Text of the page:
Besides being rich in omega-3 and protein (an important nutrient for maintaining strong respiratory muscles), eggs contain vitamin A, an antioxidant that works in the body to repair damaged cells and grow normal ones. “This makes vitamin A important for growing healthy lung tissue and has been seen to improve lung health and tissue in those with a COPD diagnosis,” says Trista Best, RD, a registered dietitian at Balance One Supplements.

Leafy Greens

Massaged Kale Salad with Grapes & Cheddar

Leafy greens, like spinach and kale, are packed with antioxidants (vitamins A, C and E) and phytochemicals (carotenoids) that may help lower inflammation. “Some studies suggest that eating a diet high in leafy greens may decrease the risk of lung cancer,” says Connolly. This could be because carotenoids are thought to protect cells and play a role in blocking the early stages of cancer.

“They also contain high levels of naturally occurring nitrates from the soil that your body converts into nitric oxide—a powerful blood vessel dilator, which is beneficial for circulation and oxygen delivery,” says Li.


There’s a compound found in broccoli called sulforaphane that “increases the expression (activity) of a gene found in lung cells that protects the lungs from damage caused by toxins,” says Elnahar. (Think: tobacco or pollution.)

Broccoli, along with other cruciferous veggies like kale and Brussels sprouts, also contain a significant amount of vitamin C. “This antioxidant is known to improve immune health and specifically protects the body from infection and illness—especially the lungs,” says Best.

Important Notice: This article was originally published at by Krissy Brady where all credits are due. Reviewed by Victoria Seaver, M.S., R.D.


The watching, interacting, and participation of any kind with anything on this page does not constitute or initiate a doctor-patient relationship with Dr. Farrah®. None of the statements here have been evaluated by the Food and Drug Administration (FDA). The products of Dr. Farrah® are not intended to diagnose, treat, cure, or prevent any disease. The information being provided should only be considered for education and entertainment purposes only. If you feel that anything you see or hear may be of value to you on this page or on any other medium of any kind associated with, showing, or quoting anything relating to Dr. Farrah® in any way at any time, you are encouraged to and agree to consult with a licensed healthcare professional in your area to discuss it. If you feel that you’re having a healthcare emergency, seek medical attention immediately. The views expressed here are simply either the views and opinions of Dr. Farrah® or others appearing and are protected under the first amendment.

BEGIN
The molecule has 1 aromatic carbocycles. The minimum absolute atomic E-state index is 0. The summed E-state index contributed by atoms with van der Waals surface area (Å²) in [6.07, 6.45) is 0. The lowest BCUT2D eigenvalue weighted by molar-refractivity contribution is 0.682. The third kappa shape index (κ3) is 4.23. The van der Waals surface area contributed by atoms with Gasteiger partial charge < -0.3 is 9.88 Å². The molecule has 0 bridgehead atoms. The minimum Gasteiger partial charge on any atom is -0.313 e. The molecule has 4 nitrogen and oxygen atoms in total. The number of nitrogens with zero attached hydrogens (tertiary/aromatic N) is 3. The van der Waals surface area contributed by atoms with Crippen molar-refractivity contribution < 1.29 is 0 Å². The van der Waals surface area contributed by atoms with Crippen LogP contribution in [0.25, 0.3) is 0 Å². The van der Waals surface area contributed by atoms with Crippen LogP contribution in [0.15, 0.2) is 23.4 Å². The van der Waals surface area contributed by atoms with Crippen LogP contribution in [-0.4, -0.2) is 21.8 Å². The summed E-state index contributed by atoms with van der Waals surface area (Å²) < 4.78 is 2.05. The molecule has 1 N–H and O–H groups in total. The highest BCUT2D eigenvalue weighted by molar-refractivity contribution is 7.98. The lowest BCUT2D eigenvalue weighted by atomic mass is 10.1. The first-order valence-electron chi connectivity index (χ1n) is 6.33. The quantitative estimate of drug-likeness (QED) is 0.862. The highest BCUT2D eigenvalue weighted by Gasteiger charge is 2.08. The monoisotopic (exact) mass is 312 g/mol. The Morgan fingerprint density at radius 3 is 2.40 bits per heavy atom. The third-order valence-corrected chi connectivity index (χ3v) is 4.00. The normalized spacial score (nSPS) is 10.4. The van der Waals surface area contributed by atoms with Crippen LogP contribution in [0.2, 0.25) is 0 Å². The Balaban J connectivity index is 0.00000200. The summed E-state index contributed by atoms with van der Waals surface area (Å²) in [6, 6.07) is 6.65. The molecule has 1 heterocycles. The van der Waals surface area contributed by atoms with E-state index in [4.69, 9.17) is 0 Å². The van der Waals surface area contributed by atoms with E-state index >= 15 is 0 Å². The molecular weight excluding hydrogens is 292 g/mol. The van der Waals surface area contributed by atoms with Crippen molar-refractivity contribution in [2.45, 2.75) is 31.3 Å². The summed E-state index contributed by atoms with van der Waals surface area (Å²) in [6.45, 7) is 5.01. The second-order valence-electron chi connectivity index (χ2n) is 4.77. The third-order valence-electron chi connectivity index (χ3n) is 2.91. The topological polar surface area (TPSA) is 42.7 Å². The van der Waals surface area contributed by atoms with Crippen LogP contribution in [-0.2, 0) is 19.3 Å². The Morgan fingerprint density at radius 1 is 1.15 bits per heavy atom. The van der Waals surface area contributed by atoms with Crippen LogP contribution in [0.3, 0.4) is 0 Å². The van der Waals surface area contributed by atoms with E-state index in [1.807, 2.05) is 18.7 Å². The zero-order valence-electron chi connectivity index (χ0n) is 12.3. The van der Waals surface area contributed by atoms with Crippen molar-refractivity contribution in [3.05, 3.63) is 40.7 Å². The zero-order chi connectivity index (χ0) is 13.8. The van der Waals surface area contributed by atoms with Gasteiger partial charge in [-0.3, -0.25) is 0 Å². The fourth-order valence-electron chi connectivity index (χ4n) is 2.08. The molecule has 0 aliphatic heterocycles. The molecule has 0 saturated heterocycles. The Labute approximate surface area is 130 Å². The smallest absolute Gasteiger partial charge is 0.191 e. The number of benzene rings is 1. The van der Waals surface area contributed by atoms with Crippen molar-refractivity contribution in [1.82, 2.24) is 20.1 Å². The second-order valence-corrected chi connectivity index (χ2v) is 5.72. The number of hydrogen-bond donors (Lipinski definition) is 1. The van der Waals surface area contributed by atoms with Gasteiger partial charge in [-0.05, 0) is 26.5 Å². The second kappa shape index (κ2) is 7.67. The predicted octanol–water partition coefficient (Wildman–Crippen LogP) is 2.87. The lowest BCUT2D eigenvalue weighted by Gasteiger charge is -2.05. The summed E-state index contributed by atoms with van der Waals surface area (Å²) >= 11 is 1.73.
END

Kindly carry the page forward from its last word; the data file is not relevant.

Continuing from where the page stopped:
Dr. Farrah® is a highly experienced Licensed Medical Doctor certified in evidence-based clinical nutrition, not some enthusiast, formulator, or medium promoting the wild and unrestrained use of nutrition products for health issues without clinical experience and scientific evidence of therapeutic benefit. Dr. Farrah® has personally and keenly studied everything she recommends, and more importantly, she’s closely observed the reactions and results in a clinical setting countless times over the course of her career involving the treatment of over 150,000 patients.

Dr. Farrah® promotes evidence-based natural approaches to health, which means integrating her individual scientific and clinical expertise with the best available external clinical evidence from systematic research. By individual clinical expertise, I refer to the proficiency and judgment that individual clinicians acquire through clinical experience and clinical practice.

Dr. Farrah® does not make any representation or warranties with respect to the accuracy, applicability, fitness, or completeness of any multimedia content provided. Dr. Farrah® does not warrant the performance, effectiveness, or applicability of any sites listed, linked, or referenced to, in, or by any multimedia content.

To be clear, the multimedia content is not intended to be a substitute for professional medical advice, diagnosis, or treatment. Always seek the advice of your physician or other qualified health providers with any questions you may have regarding a medical condition. Never disregard professional medical advice or delay in seeking it because of something you have read or seen in any website, video, image, or media of any kind.
Dr. Farrah® hereby disclaims any and all liability to any party for any direct, indirect, implied, punitive, special, incidental, or other consequential damages arising directly or indirectly from any use of the content, which is provided as is, and without warranties.